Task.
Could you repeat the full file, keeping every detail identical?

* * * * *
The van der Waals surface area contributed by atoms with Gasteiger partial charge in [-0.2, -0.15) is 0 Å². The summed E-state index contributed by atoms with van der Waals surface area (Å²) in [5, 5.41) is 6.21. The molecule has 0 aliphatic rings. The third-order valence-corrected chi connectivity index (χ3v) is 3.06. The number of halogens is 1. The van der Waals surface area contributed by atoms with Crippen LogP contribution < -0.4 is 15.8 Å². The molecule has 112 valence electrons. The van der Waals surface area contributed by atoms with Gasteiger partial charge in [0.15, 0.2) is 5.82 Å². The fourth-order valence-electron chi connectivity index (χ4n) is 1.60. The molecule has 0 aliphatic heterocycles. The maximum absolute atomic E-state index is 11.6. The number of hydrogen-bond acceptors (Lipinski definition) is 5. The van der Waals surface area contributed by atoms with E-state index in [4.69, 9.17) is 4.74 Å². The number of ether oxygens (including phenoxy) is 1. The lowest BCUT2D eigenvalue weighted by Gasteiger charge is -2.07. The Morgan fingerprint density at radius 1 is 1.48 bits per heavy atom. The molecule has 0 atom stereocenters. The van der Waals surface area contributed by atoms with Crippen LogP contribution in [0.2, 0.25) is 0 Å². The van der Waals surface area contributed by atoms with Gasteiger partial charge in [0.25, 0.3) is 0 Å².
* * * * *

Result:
The van der Waals surface area contributed by atoms with Gasteiger partial charge in [-0.2, -0.15) is 0 Å². The summed E-state index contributed by atoms with van der Waals surface area (Å²) in [5, 5.41) is 6.21. The molecule has 0 aliphatic rings. The third-order valence-corrected chi connectivity index (χ3v) is 3.06. The number of halogens is 1. The van der Waals surface area contributed by atoms with Crippen LogP contribution < -0.4 is 15.8 Å². The molecule has 112 valence electrons. The van der Waals surface area contributed by atoms with Gasteiger partial charge in [0.15, 0.2) is 5.82 Å². The fourth-order valence-electron chi connectivity index (χ4n) is 1.60. The molecule has 0 aliphatic heterocycles. The maximum absolute atomic E-state index is 11.6. The number of hydrogen-bond acceptors (Lipinski definition) is 5. The van der Waals surface area contributed by atoms with E-state index in [4.69, 9.17) is 4.74 Å². The number of ether oxygens (including phenoxy) is 1. The lowest BCUT2D eigenvalue weighted by Gasteiger charge is -2.07. The Morgan fingerprint density at radius 1 is 1.48 bits per heavy atom. The molecule has 0 atom stereocenters. The van der Waals surface area contributed by atoms with Crippen LogP contribution in [0.2, 0.25) is 0 Å². The van der Waals surface area contributed by atoms with Gasteiger partial charge in [0.25, 0.3) is 0 Å².